All openings in the building envelope, including curtain walls, windows, doors, and skylights, are referred to as fenestration systems. Fenestration is typically seen as an aesthetic element, but it also has an impact on building performance. For example, energy efficiency can be improved by using low-emission materials for windows and doors. Color can be an important factor in determining how people feel about a building; for example, a blue facade will reflect light into the interior while a white facade will transmit light into the room.
There are two main types of fenestration systems: fixed and movable. A fixed system cannot be moved once installed, whereas with a movable system the window or door can be removed from its frame (usually by a professional glazier) and replaced with another unit. This allows for replacement of old property owners who may want to change the appearance of their building or replace broken windows without having to pay to have the original system removed and replaced.
Fixed fenestration systems include: windows, sliding glass doors, and patio doors. They are installed before the structure is completed so they do not move when constructed over an opening such as a garage or alley. These fenestrations allow natural light into the building and provide views outside, but due to their shape, they are generally less efficient at keeping out heat than other fenestration types.
A fenestra (plural fenestrations or fenestrations) is a tiny aperture or pore that is often used as a word in the biological sciences. It is Latin meaning "window" and is used to define a pore in an anatomical structure in a variety of areas. Fenestrations are found in bones, especially those of mammals, where they provide pathways for blood vessels to reach muscle and other tissues. They can also be found in the wing membranes of some insects, where they allow air to pass while preventing water from entering.
Fenestrations play an important role in respiration by allowing oxygen into cells and removing carbon dioxide out of them. They are also important in digestion because certain enzymes present in saliva are able to break down proteins and carbohydrates near blood vessels, which would otherwise be inaccessible to these enzymes. The presence of fenestrations allows nutrients to reach the cells surrounding the vessel wall, helping muscles and other organs function properly.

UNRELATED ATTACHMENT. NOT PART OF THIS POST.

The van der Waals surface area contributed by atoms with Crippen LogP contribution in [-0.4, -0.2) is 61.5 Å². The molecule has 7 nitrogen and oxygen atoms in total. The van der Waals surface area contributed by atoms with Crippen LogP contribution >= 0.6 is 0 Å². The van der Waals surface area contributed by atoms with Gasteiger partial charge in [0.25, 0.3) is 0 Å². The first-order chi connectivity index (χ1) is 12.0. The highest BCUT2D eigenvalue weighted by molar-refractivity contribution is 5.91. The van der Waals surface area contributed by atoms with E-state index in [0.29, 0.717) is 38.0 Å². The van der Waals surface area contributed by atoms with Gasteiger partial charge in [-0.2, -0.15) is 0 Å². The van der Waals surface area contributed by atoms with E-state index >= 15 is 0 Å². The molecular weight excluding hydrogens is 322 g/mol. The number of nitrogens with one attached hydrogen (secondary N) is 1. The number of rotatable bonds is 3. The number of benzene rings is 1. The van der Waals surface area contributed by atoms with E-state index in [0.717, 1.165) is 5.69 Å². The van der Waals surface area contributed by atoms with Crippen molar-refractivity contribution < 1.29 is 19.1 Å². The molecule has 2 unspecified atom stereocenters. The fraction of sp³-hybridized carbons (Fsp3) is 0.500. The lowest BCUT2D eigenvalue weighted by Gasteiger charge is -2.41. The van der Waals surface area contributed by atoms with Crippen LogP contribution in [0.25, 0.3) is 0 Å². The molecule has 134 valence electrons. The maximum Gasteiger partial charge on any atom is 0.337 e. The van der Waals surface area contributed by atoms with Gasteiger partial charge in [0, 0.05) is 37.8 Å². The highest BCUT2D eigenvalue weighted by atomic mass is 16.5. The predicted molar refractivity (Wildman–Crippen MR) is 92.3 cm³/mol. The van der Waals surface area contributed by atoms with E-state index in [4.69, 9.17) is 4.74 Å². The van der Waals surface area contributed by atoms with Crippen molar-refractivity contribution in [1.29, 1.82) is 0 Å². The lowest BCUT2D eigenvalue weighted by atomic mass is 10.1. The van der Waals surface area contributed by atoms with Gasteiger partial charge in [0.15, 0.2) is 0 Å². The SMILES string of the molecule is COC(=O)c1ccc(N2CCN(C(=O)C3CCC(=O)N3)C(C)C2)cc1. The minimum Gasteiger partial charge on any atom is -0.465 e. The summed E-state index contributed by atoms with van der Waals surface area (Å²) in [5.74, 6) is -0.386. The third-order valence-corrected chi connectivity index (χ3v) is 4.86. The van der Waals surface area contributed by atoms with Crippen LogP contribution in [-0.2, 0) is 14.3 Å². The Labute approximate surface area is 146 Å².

In biology, the term fenestration usually refers to a perforation of some kind in an organ or bone, such as through a skull or vertebra. However, this article uses the term to refer to small pores exposed in skin or other tissue due to removal of the outer layer, such as when making windows in sardine cans to catch fish bait or to smoke foods without burning your house down.
A porch modernizes the façade of a property while easily fitting in with the original construction of a house. The purpose of a porch is to complement rather than detract from a home's inherent charm or individuality. Porches not only offer beauty to houses, but they also bring functionality. People go on porches to enjoy a serene moment away from their busy lives, and to get some much-needed sunshine.
There are several ways people use their porches including as a living room, dining room, library, art studio, and even a bedroom if needed. Porches are also useful when it gets cold outside because you can then leave open the door to your house or leave all the windows and doors open without worrying about someone breaking in.
People usually use porches during certain times of the year. For example, summertime people might use porches to drink coffee or eat snacks while watching the kids play in the yard or read a book under the stars. While wintertime people might use their porches for hot cups of tea or delicious meals out of food containers inside the house.
There are many different types of porches including single-story, double-story, bay, and bow. A single-story porch is just that, one story high with no upstairs portion. Double-story porches have two levels connected by stairways or ramps.
Buttresses are a type of Gothic architectural feature. It is a structure that holds up a wall. It resists outward pressure from the building's interior sections and the weight of the roof, preventing the walls from bending and falling outward. In buildings that were not designed with them, buttresses can be very conspicuous or even rudely intrusive where they stick out beyond the wall surface.
In order to strengthen a section of wall that is subject to stress (such as where an entrance would be), a buttress is built into the exterior face of the wall. This additional layer of stone is laid next to the original wall and attached to it with mortar. The buttress provides extra support for the wall by spreading out the load over a larger area, reducing the amount of material needed for the wall itself. As well as being an aesthetic feature, this also allows more space inside the castle for rooms and halls.
Buttresses were used extensively in England during the 13th century when many castles were built. They are found particularly often at entrances where the need is greatest for added strength and stability. After the English Civil War most castles were under government siege for many years so needed reinforcements everywhere!
An example of a medieval castle without buttresses is Windsor Castle. This is because its builders were not interested in aesthetics but rather in defense.